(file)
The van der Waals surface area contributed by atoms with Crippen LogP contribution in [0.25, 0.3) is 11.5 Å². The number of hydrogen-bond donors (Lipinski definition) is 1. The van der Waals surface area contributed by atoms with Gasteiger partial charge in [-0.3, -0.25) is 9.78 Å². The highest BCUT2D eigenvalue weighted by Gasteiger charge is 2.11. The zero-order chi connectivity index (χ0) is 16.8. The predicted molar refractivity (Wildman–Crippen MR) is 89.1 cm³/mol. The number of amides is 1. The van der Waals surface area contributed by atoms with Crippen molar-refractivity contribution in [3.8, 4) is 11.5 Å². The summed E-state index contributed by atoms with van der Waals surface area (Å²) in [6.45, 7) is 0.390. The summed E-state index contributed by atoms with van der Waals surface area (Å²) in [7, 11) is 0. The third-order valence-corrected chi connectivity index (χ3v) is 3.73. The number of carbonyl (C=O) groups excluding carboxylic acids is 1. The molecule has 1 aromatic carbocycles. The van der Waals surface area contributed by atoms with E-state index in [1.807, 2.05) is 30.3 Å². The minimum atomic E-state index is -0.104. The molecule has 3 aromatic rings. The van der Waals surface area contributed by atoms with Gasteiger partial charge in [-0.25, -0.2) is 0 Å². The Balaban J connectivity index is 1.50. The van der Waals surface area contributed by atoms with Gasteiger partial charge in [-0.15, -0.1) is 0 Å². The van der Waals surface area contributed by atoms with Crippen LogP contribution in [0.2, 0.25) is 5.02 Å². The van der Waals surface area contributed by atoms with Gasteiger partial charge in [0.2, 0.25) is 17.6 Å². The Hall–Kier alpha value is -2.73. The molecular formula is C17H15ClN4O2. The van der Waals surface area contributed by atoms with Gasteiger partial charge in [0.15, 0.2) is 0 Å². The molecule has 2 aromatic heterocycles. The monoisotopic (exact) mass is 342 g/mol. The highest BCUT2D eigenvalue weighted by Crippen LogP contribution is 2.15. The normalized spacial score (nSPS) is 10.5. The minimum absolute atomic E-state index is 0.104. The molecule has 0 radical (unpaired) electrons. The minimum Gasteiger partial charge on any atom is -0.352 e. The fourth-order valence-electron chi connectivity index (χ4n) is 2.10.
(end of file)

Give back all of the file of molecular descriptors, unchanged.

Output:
The van der Waals surface area contributed by atoms with Crippen LogP contribution in [0.25, 0.3) is 11.5 Å². The number of hydrogen-bond donors (Lipinski definition) is 1. The van der Waals surface area contributed by atoms with Gasteiger partial charge in [-0.3, -0.25) is 9.78 Å². The highest BCUT2D eigenvalue weighted by Gasteiger charge is 2.11. The zero-order chi connectivity index (χ0) is 16.8. The predicted molar refractivity (Wildman–Crippen MR) is 89.1 cm³/mol. The number of amides is 1. The van der Waals surface area contributed by atoms with Crippen molar-refractivity contribution in [3.8, 4) is 11.5 Å². The summed E-state index contributed by atoms with van der Waals surface area (Å²) in [6.45, 7) is 0.390. The summed E-state index contributed by atoms with van der Waals surface area (Å²) in [7, 11) is 0. The third-order valence-corrected chi connectivity index (χ3v) is 3.73. The number of carbonyl (C=O) groups excluding carboxylic acids is 1. The molecule has 1 aromatic carbocycles. The van der Waals surface area contributed by atoms with E-state index in [1.807, 2.05) is 30.3 Å². The minimum atomic E-state index is -0.104. The molecule has 3 aromatic rings. The van der Waals surface area contributed by atoms with Gasteiger partial charge in [-0.25, -0.2) is 0 Å². The Balaban J connectivity index is 1.50. The van der Waals surface area contributed by atoms with Gasteiger partial charge in [-0.15, -0.1) is 0 Å². The van der Waals surface area contributed by atoms with Crippen LogP contribution in [0.2, 0.25) is 5.02 Å². The van der Waals surface area contributed by atoms with Gasteiger partial charge in [0.2, 0.25) is 17.6 Å². The Hall–Kier alpha value is -2.73. The molecular formula is C17H15ClN4O2. The van der Waals surface area contributed by atoms with Gasteiger partial charge in [0.15, 0.2) is 0 Å². The molecule has 2 aromatic heterocycles. The monoisotopic (exact) mass is 342 g/mol. The highest BCUT2D eigenvalue weighted by Crippen LogP contribution is 2.15. The normalized spacial score (nSPS) is 10.5. The minimum absolute atomic E-state index is 0.104. The molecule has 0 radical (unpaired) electrons. The minimum Gasteiger partial charge on any atom is -0.352 e. The fourth-order valence-electron chi connectivity index (χ4n) is 2.10.